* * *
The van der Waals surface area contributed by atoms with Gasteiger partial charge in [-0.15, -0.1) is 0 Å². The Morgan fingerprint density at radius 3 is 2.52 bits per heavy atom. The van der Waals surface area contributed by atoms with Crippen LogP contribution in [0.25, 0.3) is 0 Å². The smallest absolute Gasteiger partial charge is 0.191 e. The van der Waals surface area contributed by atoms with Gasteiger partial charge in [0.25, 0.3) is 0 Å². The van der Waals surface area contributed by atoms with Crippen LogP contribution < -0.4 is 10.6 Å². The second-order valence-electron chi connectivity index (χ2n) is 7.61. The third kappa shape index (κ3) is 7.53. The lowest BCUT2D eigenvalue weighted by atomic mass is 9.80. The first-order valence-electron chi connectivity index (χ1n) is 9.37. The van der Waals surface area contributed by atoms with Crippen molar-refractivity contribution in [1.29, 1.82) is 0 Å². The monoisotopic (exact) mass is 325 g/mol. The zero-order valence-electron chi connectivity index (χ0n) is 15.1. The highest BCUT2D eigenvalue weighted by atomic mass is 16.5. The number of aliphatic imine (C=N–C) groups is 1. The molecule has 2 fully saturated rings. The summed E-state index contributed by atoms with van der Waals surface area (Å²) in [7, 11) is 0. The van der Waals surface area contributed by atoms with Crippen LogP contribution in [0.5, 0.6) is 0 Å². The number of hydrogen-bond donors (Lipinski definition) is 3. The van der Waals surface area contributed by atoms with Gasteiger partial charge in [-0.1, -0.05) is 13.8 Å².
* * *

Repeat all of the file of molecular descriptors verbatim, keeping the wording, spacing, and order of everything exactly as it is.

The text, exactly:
The van der Waals surface area contributed by atoms with Gasteiger partial charge in [-0.15, -0.1) is 0 Å². The Morgan fingerprint density at radius 3 is 2.52 bits per heavy atom. The van der Waals surface area contributed by atoms with Crippen LogP contribution in [0.25, 0.3) is 0 Å². The smallest absolute Gasteiger partial charge is 0.191 e. The van der Waals surface area contributed by atoms with Gasteiger partial charge in [0.25, 0.3) is 0 Å². The van der Waals surface area contributed by atoms with Crippen LogP contribution < -0.4 is 10.6 Å². The second-order valence-electron chi connectivity index (χ2n) is 7.61. The third kappa shape index (κ3) is 7.53. The lowest BCUT2D eigenvalue weighted by atomic mass is 9.80. The first-order valence-electron chi connectivity index (χ1n) is 9.37. The van der Waals surface area contributed by atoms with Crippen molar-refractivity contribution in [1.29, 1.82) is 0 Å². The monoisotopic (exact) mass is 325 g/mol. The zero-order valence-electron chi connectivity index (χ0n) is 15.1. The highest BCUT2D eigenvalue weighted by atomic mass is 16.5. The number of aliphatic imine (C=N–C) groups is 1. The molecule has 2 fully saturated rings. The summed E-state index contributed by atoms with van der Waals surface area (Å²) in [7, 11) is 0. The van der Waals surface area contributed by atoms with Crippen LogP contribution in [0.5, 0.6) is 0 Å². The number of hydrogen-bond donors (Lipinski definition) is 3. The van der Waals surface area contributed by atoms with Gasteiger partial charge in [-0.1, -0.05) is 13.8 Å².